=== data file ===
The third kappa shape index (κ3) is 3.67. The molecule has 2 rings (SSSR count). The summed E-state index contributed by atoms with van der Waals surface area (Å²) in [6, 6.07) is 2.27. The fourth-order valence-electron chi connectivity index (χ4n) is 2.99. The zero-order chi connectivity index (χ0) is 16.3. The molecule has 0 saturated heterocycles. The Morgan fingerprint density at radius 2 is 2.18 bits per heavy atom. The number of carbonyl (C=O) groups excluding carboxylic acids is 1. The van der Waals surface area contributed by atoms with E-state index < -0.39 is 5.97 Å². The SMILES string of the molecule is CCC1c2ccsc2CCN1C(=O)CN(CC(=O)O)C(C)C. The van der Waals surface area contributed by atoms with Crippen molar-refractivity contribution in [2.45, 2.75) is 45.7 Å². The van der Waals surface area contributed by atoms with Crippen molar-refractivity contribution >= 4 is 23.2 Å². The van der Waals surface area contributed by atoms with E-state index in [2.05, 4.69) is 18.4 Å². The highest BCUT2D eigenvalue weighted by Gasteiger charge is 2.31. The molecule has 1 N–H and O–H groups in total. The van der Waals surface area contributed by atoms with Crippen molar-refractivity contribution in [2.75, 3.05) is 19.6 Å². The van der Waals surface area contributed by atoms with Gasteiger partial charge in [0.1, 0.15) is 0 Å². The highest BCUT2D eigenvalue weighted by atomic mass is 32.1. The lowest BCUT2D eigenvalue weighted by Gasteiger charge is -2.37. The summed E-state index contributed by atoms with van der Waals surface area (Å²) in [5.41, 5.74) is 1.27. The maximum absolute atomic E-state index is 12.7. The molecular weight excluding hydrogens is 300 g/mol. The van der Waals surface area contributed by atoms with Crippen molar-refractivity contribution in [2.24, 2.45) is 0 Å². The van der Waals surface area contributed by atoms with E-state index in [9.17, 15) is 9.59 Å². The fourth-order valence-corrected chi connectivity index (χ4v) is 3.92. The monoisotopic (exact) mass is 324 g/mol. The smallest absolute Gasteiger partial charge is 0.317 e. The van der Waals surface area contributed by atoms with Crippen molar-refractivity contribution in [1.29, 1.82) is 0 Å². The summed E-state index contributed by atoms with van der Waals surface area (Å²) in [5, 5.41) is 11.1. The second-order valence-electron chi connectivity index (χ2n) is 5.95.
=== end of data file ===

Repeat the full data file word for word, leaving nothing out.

The third kappa shape index (κ3) is 3.67. The molecule has 2 rings (SSSR count). The summed E-state index contributed by atoms with van der Waals surface area (Å²) in [6, 6.07) is 2.27. The fourth-order valence-electron chi connectivity index (χ4n) is 2.99. The zero-order chi connectivity index (χ0) is 16.3. The molecule has 0 saturated heterocycles. The Morgan fingerprint density at radius 2 is 2.18 bits per heavy atom. The number of carbonyl (C=O) groups excluding carboxylic acids is 1. The van der Waals surface area contributed by atoms with E-state index < -0.39 is 5.97 Å². The SMILES string of the molecule is CCC1c2ccsc2CCN1C(=O)CN(CC(=O)O)C(C)C. The van der Waals surface area contributed by atoms with Crippen molar-refractivity contribution in [2.45, 2.75) is 45.7 Å². The van der Waals surface area contributed by atoms with Crippen molar-refractivity contribution >= 4 is 23.2 Å². The van der Waals surface area contributed by atoms with E-state index in [2.05, 4.69) is 18.4 Å². The highest BCUT2D eigenvalue weighted by Gasteiger charge is 2.31. The molecule has 1 N–H and O–H groups in total. The van der Waals surface area contributed by atoms with Crippen molar-refractivity contribution in [2.75, 3.05) is 19.6 Å². The van der Waals surface area contributed by atoms with Gasteiger partial charge in [0.1, 0.15) is 0 Å². The highest BCUT2D eigenvalue weighted by atomic mass is 32.1. The lowest BCUT2D eigenvalue weighted by Gasteiger charge is -2.37. The summed E-state index contributed by atoms with van der Waals surface area (Å²) in [5.41, 5.74) is 1.27. The maximum absolute atomic E-state index is 12.7. The molecular weight excluding hydrogens is 300 g/mol. The van der Waals surface area contributed by atoms with Crippen molar-refractivity contribution in [2.24, 2.45) is 0 Å². The van der Waals surface area contributed by atoms with E-state index in [9.17, 15) is 9.59 Å². The fourth-order valence-corrected chi connectivity index (χ4v) is 3.92. The monoisotopic (exact) mass is 324 g/mol. The smallest absolute Gasteiger partial charge is 0.317 e. The van der Waals surface area contributed by atoms with Crippen molar-refractivity contribution in [1.29, 1.82) is 0 Å². The summed E-state index contributed by atoms with van der Waals surface area (Å²) in [5, 5.41) is 11.1. The second-order valence-electron chi connectivity index (χ2n) is 5.95.